Stop Circus Suffering

The science on suffering: Travelling

Frequent periods of transportation, and long periods in transporters, are the norm for animals in circuses.

2. Travelling

Frequent periods of transportation, and long periods in transporters, are the norm for animals in circuses. During a performance season, circuses can visit many different sites, all over the country, covering long distances by road and often staying at each site for just a few days before moving on. Consequently animals have to endure a lifestyle of continuous travel and unstable environments. For example, in 2005 Zippo’s Circus travelled over 1900 kilometres from January to October, and The Great British Circus travelled over 1000 kilometres between February and October.

Furthermore evidence from our observations shows that it is common practice for circus animals to remain on their transporters for many hours before and after a journey, due to workers being occupied with other activities (ADI observation data).

A scientific review of research on the transportation of horses concluded that:“Although some horses adapt to transport much better than others, transport is generally associated with lower reproductive rates, increased disease incidence, a temporary reduction in athletic performance and the alteration of many other physiological traits that are indicative of stress…Transported horses can be subjected to a wide range of potential stressors, including isolation from herd-mates, forced close proximity to unfamiliar or aggressive horses, novel or threatening surroundings, exposure to new pathogens, restraint of normal activity patterns, forced adoption of an abnormal posture, extremes in temperature, water and feed deprivation, and blowing dust and particulate matter. Transport has long been associated with morbidity in horses”. (Friend, 2001).

This paper was making particular reference to horses. In the remaining part of this chapter, we will present scientific support to show that these welfare problems occur across a wide range of species, across varied durations and conditions of transport. Proof that transport, which is a key factor in travelling circus life, is indeed a welfare problem for animals.

2.1 Exotic Species

  • Research on alpacas, ungulates of the camel family, (ungulates also include horse, deer, sheep, cattle, rhinoceros) shows that transport for just 30 minutes was sufficient to induce hypercortisolaemia, and it took four hours after transportation for serum cortisol levels to return to normal levels (Anderson et al., 1999). These animals were transported in familiar groups, for only 30 minutes to and from the research farm, i.e. their usual environments. However circus animals are often transported for longer periods, and transported to unfamiliar locations.
  • Circus tigers have shown a wide range of abnormal behaviours (coping strategies), whilst travelling, including stereotypic behaviours such as pacing, which increased as transport duration increased (Nevil & Friend, 2003; and ADI observation data).
  • In captive black rhinoceroses a connection between transport and the immediate development of a skin disease was found (Munson et al, 1998).
  • Many species are known to suffer from ‘capture myopathy’, a syndrome that occurs in wild (free ranging and captive) mammals and birds, and is associated with the stress of capture, restraint and transportation. In ungulates, the syndrome is characterised clinically by depression, muscular stiffness, lack of coordination, paralysis, metabolic acidosis and death (Montanè, 2002).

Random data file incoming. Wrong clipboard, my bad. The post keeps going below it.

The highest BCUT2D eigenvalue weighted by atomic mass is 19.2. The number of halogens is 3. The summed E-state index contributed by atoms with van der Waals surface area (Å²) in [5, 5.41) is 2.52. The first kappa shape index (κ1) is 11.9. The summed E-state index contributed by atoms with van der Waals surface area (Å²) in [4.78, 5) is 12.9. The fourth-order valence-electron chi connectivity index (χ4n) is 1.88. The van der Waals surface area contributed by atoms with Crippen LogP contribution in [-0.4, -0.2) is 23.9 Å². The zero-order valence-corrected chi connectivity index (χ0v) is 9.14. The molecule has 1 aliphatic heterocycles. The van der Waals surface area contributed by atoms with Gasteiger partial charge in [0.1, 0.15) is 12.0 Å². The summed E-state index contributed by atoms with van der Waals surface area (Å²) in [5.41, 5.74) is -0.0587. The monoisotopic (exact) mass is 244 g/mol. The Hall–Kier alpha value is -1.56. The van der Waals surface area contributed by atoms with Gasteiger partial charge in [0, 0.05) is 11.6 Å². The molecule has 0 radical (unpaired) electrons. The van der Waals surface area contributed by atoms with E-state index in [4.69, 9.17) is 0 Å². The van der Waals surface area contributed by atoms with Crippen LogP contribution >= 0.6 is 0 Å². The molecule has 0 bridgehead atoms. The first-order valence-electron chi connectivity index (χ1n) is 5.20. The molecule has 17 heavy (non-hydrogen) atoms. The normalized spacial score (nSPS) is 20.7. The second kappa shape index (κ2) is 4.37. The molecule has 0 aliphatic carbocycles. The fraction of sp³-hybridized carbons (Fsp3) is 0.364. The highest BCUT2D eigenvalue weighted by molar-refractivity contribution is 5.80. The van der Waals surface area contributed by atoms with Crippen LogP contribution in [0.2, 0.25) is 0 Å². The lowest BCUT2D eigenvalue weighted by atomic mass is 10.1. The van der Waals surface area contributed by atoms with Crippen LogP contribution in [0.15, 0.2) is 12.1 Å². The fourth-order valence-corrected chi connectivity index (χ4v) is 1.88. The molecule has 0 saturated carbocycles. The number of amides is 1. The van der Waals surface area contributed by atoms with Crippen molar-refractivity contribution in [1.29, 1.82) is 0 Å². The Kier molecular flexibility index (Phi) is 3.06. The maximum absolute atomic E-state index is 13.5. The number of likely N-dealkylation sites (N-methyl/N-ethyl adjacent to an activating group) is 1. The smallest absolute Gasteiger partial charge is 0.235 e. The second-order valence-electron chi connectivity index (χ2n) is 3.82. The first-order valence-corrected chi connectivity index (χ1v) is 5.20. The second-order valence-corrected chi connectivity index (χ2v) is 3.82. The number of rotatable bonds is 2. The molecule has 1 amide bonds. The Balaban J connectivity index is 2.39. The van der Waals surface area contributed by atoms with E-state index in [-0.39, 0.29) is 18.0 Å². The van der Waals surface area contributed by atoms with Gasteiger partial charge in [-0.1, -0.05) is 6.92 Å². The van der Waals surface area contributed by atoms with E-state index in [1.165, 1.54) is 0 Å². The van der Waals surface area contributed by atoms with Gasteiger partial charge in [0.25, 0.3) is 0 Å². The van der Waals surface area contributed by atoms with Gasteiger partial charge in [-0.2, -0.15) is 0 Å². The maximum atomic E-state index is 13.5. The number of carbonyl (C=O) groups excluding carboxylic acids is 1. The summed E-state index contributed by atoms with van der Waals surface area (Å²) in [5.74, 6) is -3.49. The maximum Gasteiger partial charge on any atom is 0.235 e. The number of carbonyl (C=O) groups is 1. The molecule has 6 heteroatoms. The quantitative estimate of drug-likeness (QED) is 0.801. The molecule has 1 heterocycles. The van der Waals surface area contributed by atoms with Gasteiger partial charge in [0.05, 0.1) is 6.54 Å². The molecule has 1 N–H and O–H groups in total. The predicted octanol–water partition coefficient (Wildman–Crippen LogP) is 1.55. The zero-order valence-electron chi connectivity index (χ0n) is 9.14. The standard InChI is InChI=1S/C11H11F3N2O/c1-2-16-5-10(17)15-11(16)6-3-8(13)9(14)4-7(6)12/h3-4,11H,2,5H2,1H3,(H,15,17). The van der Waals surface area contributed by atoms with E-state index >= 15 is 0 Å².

ADI has videotape evidence featuring stereotypic behaviours in almost all of the circus animal species examined, including horses and ponies, llamas, camels, giraffes, elephants, lions, tigers and bears.

2.2 Domestic Species

There are a multitude of studies on the transportation of horses and of other animals commonly used in agriculture, and this data can be read across to the travelling circus situation.

2.2.1 Horses

Horses are kept in travelling circuses, yet evidence shows that horses suffer during transportation. Equine expert and veterinary behaviourist, Paul McGreevy, discusses transportation of horses in his book ‘Equine behaviour – a guide for veterinarians and equine scientists’:

“Horses brace themselves against and in anticipation of the changes in momentum during road transport by adopting certain body postures (notably the base wide stance). Efforts expended by horses as they continually adjust their posture during transit reflect both muscular and emotional stress related to road conditions and the drivers’ behaviour. All of these efforts are readily evaluated by monitoring heart rates during transport. Horses have been shown to have higher heart rates in a moving vehicle than in a stationary vehicle, and although heart rates decreased significantly during a road journey, they did not return to resting levels. Transport stress may increase susceptibility to diseases, including an equine herpes virus and salmonellosis infections” (McGreevy, 2004).

  • A study on the effects of 24 hour transport in horses showed that “Plasma cortisol concentration increased during loading and the first 3 hours of transport and continued to rise throughout the 24 hours, to peak at the termination of transport…after the stressor (i.e. transportation) ceased, cortisol dramatically declined” (Stull & Rodiek, 2000).